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Regional variation in ICD implantation rates: the shocking truth?
  1. C C Lang
  1. Correspondence to:
    Dr Christopher C Lang
    Department of Cardiology, Royal Infirmary of Edinburgh, Little France Crescent, Edinburgh EH16 4SA, UK;


There is considerable disparity in the implantation of ICDs across the UK, with a fourfold difference between regions with the highest and lowest implantation rates

  • AVID, antiarrhythmics versus implantable defibrillators
  • CIDS, Canadian implantable defibrillator study
  • EP, electrophysiology
  • ICD, implantable cardioverter-defibrillator
  • MADIT, multicentre automatic defibrillator implantation trial
  • MUSTT, multicenter unsustained tachycardia trial
  • NICE, National Institute for Clinical Excellence
  • OOHCA, out of hospital cardiac arrest
  • defibrillator
  • ICD
  • ICD implantation rate
  • implantable cardioverter-defibrillator
  • UK

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In this issue of Heart, Cunningham et al1 present audit data from the National Pacemaker Database for the period 1998–2002 detailing the implantation rates of implantable cardioverter-defibrillators (ICDs) and show that the UK as a whole is implanting fewer ICDs than many western European countries. This article represents an update on previous reports with similar findings.2,3 In addition to these national comparisons, the authors break down implantation rates by region and demonstrate considerable disparity, with a fourfold difference between regions with the highest and lowest rate of ICD implantation.

Since the introduction of ICDs into clinical practice, considerable evidence from controlled randomised trials has been produced supporting their use in both secondary and primary prevention settings. In particular, the utility of ICDs has been shown in patients with ischaemic heart disease and left ventricular impairment, who represent the majority of patients suffering sudden cardiac death. Guidelines for England and Wales were produced in 2000 by the National Institute for Clinical Excellence (NICE) based on the trial data available at that time, stipulating criteria that should be fulfilled for a patient to receive a device.4 This document suggested that an implantation rate of around 50 per million population per year could be expected.

The data presented by Cunningham spans a transitional period in terms of clinical practice, including the publication of the NICE guidelines. As expected, over the study period there was a rise in implantation rates in all four countries of the UK. Northern Ireland was the only country to achieve the implant rate predicted by NICE of 50 per million per year. The range of implantation rates seen within the regional “league table” in Cunningham’s article requires further investigation and scrutiny. The observed differences are unlikely to be explained by physician’s attitudes to, or execution of, the NICE guidelines.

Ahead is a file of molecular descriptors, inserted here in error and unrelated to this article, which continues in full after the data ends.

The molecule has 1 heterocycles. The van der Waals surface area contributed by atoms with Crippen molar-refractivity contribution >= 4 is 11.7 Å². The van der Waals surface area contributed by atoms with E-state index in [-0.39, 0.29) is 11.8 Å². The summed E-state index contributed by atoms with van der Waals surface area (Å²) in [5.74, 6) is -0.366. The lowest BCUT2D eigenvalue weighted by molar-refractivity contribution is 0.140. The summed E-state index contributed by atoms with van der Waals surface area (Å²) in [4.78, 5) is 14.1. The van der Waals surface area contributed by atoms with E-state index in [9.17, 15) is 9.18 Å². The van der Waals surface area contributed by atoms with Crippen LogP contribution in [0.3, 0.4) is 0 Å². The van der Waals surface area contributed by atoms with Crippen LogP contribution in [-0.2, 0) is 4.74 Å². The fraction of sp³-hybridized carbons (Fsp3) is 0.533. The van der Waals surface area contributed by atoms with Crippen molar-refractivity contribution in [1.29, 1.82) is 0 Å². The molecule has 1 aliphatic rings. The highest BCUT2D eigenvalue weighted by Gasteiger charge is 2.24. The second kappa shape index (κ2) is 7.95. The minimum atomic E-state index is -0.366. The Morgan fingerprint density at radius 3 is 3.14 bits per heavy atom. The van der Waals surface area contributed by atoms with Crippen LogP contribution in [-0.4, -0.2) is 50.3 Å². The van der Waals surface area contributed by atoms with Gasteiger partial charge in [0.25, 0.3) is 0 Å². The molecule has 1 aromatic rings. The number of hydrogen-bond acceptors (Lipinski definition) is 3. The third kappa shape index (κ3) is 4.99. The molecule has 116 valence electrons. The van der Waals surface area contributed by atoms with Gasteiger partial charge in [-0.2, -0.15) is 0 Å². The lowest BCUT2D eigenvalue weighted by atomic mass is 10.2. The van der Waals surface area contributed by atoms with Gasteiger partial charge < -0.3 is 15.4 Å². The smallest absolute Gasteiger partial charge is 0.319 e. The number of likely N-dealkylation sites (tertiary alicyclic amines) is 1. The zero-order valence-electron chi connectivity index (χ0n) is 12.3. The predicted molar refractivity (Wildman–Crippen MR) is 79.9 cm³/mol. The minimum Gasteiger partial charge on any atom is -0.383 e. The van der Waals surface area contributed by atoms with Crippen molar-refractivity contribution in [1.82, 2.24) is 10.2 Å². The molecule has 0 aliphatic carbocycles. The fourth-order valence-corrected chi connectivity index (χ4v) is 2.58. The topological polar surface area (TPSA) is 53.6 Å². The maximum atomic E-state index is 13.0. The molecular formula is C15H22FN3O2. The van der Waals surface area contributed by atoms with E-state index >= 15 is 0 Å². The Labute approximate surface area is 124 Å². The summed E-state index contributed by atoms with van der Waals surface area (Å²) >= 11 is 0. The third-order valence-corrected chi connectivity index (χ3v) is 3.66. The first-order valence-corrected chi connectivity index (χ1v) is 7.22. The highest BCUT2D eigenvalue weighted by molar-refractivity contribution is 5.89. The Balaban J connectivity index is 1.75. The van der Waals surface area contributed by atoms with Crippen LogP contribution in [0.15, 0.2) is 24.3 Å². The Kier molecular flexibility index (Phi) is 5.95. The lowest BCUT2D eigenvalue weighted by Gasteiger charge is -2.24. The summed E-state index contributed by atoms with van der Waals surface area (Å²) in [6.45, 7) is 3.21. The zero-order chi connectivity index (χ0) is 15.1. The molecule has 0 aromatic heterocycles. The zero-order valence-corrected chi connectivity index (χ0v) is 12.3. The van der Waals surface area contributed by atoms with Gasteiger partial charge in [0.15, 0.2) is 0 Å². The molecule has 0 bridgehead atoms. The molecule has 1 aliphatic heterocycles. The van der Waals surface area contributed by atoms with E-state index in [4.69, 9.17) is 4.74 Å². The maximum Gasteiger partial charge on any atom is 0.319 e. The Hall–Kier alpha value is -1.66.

Until relatively recently, ICDs were largely reserved for patients surviving an out of hospital cardiac arrest (OOHCA), or having had life threatening arrhythmias while on amiodarone treatment. Subsequently, study data demonstrated the superiority of ICDs compared to antiarrhythmic treatment, particularly when left ventricular function is impaired (the AVID5 and CIDS6 trials), encouraging us to consider device therapy as the first choice in these patients. The MADIT7 and MUSTT8 trials provided support for the use of ICDs for the primary prevention of sudden death in patients with ischaemic heart disease and impaired left ventricular function found to have inducible ventricular arrhythmias at electrophysiological (EP) testing. Based on MADIT data, the NICE guidelines stipulated that patients with previous myocardial infarction, a non-sustained ventricular tachycardia on Holter, and an ejection fraction of less than 35% should be considered for an ICD if sustained ventricular tachycardia can be induced during EP testing. These criteria defined the national therapeutic indications for ICD, and a rise in implantation rates was expected. The observed increase in implantation rates has been slow, with considerable variation across the UK. Several factors need to be considered in order to understand the observed variation.


Patients with life threatening arrhythmias and ischaemic heart disease account for around 75% of all individuals with a secondary prevention indication for ICD therapy. Cunningham et al1 state that the regional variation in implantation rate cannot be explained by differences in survival from cardiac arrest. However, there is evidence that the likelihood of surviving OOHCA does indeed vary widely, and is dependent on local factors such as the distance from the arrest location to the nearest ambulance station. For example, the probability of survival to hospital admission varies more than fourfold between the hinterland of Edinburgh and the city centre,9 with the distance between arrest location and ambulance station being a key factor; this suggests that less densely populated regions would have a significantly lower OOHCA survival rate than regions where the population is predominantly city based. In addition, comparisons between data from North Glasgow and Edinburgh from a similar period in time show at least a fourfold variation in survival to discharge rates.9,10